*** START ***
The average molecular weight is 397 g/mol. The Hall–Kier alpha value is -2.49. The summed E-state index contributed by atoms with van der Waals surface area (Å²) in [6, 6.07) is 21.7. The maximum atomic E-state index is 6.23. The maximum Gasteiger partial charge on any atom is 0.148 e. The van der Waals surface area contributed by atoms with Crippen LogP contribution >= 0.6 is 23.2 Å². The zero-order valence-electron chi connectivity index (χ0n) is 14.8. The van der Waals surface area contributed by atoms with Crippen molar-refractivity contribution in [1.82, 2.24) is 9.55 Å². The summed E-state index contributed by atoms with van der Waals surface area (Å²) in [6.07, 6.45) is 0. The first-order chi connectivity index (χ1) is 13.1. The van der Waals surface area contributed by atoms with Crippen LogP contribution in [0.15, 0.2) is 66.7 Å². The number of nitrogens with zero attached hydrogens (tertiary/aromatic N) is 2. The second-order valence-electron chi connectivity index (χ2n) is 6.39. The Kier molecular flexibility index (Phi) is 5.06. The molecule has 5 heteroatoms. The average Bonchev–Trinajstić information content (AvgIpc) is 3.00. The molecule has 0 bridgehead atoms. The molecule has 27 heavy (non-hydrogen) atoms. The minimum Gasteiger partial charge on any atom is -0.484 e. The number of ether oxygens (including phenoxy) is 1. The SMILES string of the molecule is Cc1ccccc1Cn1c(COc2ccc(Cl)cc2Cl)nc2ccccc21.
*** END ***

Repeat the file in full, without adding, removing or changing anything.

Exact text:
The average molecular weight is 397 g/mol. The Hall–Kier alpha value is -2.49. The summed E-state index contributed by atoms with van der Waals surface area (Å²) in [6, 6.07) is 21.7. The maximum atomic E-state index is 6.23. The maximum Gasteiger partial charge on any atom is 0.148 e. The van der Waals surface area contributed by atoms with Crippen LogP contribution >= 0.6 is 23.2 Å². The zero-order valence-electron chi connectivity index (χ0n) is 14.8. The van der Waals surface area contributed by atoms with Crippen molar-refractivity contribution in [1.82, 2.24) is 9.55 Å². The summed E-state index contributed by atoms with van der Waals surface area (Å²) in [6.07, 6.45) is 0. The first-order chi connectivity index (χ1) is 13.1. The van der Waals surface area contributed by atoms with Crippen LogP contribution in [0.15, 0.2) is 66.7 Å². The number of nitrogens with zero attached hydrogens (tertiary/aromatic N) is 2. The second-order valence-electron chi connectivity index (χ2n) is 6.39. The Kier molecular flexibility index (Phi) is 5.06. The molecule has 5 heteroatoms. The average Bonchev–Trinajstić information content (AvgIpc) is 3.00. The molecule has 0 bridgehead atoms. The molecule has 27 heavy (non-hydrogen) atoms. The minimum Gasteiger partial charge on any atom is -0.484 e. The number of ether oxygens (including phenoxy) is 1. The SMILES string of the molecule is Cc1ccccc1Cn1c(COc2ccc(Cl)cc2Cl)nc2ccccc21.